But we don’t have an average <blank>

<blank> = Kicker

Let’s start with the kicking game, which is currently 5 points below average on the season and rated third worst in the country after the first three weeks.


Assumptions: Top 20 offense, average defense, average punt game, below average field goal kicker (FG make odds are reduced by 25% everywhere on the field).

The decisions near midfield obviously aren’t changed but now attempting a field goal on 4th and 5-9 from inside the 25 is no longer the most valuable option.

<blank> = Punter

I know it hasn’t been the most Zoltanic of starts for Will Hagerup, but at this point if he can hold onto the snap, there is no point in adjusting him to below average, even if he isn’t an advantage at this point.

<blank> = Defense

This is the one that seems a bit counterintuitive and Brian and I disagree on. I say that the strength or weakness of your defense is irrelevant to your offensive decision on whether or not try a fourth down conversion. My belief that it is irrelevant is based on this chart.


Great defense obviously give up fewer points than bad defenses but the key point is that the difference between a great defense and a bad defense is consistent up and down the field. Giving the opponent a first down at midfield isn’t a guarantee of a touchdown even with a bad defense and isn’t a guarantee that pinning an opponent deep against a great defense will keep the other team off the board. In fact, the gap between the two is about .25 points per first and 10 all the way from the 1 to the 90. If this is true, then the ability of the defense is irrelevant to the offense’s decision to go for it. For that to be the case, there would have to be evidence that the difference between a good defense and a bad defense changes at different points on the field.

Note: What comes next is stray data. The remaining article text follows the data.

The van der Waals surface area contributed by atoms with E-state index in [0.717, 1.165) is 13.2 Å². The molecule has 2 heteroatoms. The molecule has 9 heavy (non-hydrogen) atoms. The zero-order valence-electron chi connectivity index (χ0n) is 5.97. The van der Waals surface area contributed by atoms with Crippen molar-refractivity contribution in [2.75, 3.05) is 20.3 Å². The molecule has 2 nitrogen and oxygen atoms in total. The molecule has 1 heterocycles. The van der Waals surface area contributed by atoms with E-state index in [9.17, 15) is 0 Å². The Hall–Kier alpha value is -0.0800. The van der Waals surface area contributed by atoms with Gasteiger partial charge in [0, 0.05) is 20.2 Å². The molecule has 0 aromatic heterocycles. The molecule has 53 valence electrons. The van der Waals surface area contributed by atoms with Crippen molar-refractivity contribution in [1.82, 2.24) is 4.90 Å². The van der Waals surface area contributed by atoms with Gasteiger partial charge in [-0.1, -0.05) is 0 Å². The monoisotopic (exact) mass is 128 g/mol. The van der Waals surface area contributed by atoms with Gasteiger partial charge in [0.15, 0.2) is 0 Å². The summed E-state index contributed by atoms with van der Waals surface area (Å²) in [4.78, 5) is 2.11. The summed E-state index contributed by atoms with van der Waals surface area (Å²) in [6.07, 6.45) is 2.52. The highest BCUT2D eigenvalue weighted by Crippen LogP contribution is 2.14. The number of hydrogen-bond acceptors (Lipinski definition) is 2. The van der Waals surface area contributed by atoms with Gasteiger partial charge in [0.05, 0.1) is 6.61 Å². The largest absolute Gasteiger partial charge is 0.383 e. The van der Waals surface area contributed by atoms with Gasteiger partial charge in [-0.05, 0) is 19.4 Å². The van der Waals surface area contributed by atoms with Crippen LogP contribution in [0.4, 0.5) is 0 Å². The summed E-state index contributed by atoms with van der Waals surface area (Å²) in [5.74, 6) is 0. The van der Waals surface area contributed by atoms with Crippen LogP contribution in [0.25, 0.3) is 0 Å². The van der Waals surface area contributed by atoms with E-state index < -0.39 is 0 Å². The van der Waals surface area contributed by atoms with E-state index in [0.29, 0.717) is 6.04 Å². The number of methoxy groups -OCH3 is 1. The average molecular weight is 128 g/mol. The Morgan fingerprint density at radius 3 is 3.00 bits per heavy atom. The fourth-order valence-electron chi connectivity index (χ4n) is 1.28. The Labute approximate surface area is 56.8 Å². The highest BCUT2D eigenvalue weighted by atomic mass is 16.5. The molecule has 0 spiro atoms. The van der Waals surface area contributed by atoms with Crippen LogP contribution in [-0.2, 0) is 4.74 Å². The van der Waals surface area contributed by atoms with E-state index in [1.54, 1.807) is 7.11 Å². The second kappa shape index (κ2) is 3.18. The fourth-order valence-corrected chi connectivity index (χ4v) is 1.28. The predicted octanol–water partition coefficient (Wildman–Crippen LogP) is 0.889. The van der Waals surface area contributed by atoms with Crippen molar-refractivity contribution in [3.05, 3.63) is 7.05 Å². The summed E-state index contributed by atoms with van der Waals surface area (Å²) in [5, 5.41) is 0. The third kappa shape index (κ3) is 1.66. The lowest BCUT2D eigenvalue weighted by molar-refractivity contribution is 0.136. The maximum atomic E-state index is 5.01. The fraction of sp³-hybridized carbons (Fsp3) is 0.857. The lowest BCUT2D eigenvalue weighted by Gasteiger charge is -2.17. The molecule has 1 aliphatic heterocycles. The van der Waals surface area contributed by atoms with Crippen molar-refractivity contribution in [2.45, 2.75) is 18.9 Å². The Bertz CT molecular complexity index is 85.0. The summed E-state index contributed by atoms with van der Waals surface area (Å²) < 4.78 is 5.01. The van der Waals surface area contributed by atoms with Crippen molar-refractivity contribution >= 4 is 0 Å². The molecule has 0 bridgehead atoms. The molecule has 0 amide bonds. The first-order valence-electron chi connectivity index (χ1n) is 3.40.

So what does all this mean

If Michigan can maintain their feverish offensive pace this year and fail to find an adequate kicker, I think their decision set in all but late game score specific situations should look something like this:


As I noted previously, if you buy into this mentality, it opens up another opportunity, changing your early down play calling. If your four down strategy has changed, so should your down by down playcalling. It may become more viable to risk a wasted down with deep ball knowing that you have an extra, or it might just make sense to keep the ball short in the air and on the ground knowing that over four plays instead of three the likelihood of getting the yardages greatly increases so play to have the shortest possible fourth down attempt if you don’t convert before that.